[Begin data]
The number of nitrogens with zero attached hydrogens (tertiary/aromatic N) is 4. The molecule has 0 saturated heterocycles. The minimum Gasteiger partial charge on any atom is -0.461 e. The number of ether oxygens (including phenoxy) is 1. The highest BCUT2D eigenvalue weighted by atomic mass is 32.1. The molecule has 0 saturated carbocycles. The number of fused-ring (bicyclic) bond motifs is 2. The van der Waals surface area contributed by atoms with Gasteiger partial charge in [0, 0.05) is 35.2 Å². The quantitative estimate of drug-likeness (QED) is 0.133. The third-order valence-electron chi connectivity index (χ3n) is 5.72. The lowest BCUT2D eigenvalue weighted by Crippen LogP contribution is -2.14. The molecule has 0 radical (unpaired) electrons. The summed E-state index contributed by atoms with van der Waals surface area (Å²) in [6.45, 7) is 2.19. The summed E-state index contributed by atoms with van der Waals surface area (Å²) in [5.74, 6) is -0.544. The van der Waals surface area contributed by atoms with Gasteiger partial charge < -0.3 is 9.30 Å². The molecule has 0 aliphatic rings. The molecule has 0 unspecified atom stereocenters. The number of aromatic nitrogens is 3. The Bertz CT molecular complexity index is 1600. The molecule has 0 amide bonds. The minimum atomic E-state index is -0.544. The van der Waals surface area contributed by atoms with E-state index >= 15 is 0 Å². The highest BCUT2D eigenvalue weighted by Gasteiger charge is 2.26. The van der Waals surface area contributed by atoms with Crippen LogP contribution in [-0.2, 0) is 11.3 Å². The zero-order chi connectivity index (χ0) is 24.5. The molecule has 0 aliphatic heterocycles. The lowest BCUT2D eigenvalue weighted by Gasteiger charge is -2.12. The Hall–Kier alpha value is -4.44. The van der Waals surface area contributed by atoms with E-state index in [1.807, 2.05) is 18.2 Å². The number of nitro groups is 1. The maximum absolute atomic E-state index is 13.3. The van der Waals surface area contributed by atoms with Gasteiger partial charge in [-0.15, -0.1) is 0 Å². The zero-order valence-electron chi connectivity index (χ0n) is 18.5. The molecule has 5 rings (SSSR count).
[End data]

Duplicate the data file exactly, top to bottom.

The number of nitrogens with zero attached hydrogens (tertiary/aromatic N) is 4. The molecule has 0 saturated heterocycles. The minimum Gasteiger partial charge on any atom is -0.461 e. The number of ether oxygens (including phenoxy) is 1. The highest BCUT2D eigenvalue weighted by atomic mass is 32.1. The molecule has 0 saturated carbocycles. The number of fused-ring (bicyclic) bond motifs is 2. The van der Waals surface area contributed by atoms with Gasteiger partial charge in [0, 0.05) is 35.2 Å². The quantitative estimate of drug-likeness (QED) is 0.133. The third-order valence-electron chi connectivity index (χ3n) is 5.72. The lowest BCUT2D eigenvalue weighted by Crippen LogP contribution is -2.14. The molecule has 0 radical (unpaired) electrons. The summed E-state index contributed by atoms with van der Waals surface area (Å²) in [6.45, 7) is 2.19. The summed E-state index contributed by atoms with van der Waals surface area (Å²) in [5.74, 6) is -0.544. The van der Waals surface area contributed by atoms with Gasteiger partial charge < -0.3 is 9.30 Å². The molecule has 0 aliphatic rings. The molecule has 0 unspecified atom stereocenters. The number of aromatic nitrogens is 3. The Bertz CT molecular complexity index is 1600. The molecule has 0 amide bonds. The minimum atomic E-state index is -0.544. The van der Waals surface area contributed by atoms with E-state index >= 15 is 0 Å². The highest BCUT2D eigenvalue weighted by Gasteiger charge is 2.26. The van der Waals surface area contributed by atoms with Crippen LogP contribution in [-0.2, 0) is 11.3 Å². The zero-order chi connectivity index (χ0) is 24.5. The molecule has 0 aliphatic heterocycles. The lowest BCUT2D eigenvalue weighted by Gasteiger charge is -2.12. The Hall–Kier alpha value is -4.44. The van der Waals surface area contributed by atoms with E-state index in [1.807, 2.05) is 18.2 Å². The number of nitro groups is 1. The maximum absolute atomic E-state index is 13.3. The van der Waals surface area contributed by atoms with Gasteiger partial charge in [-0.15, -0.1) is 0 Å². The zero-order valence-electron chi connectivity index (χ0n) is 18.5. The molecule has 5 rings (SSSR count).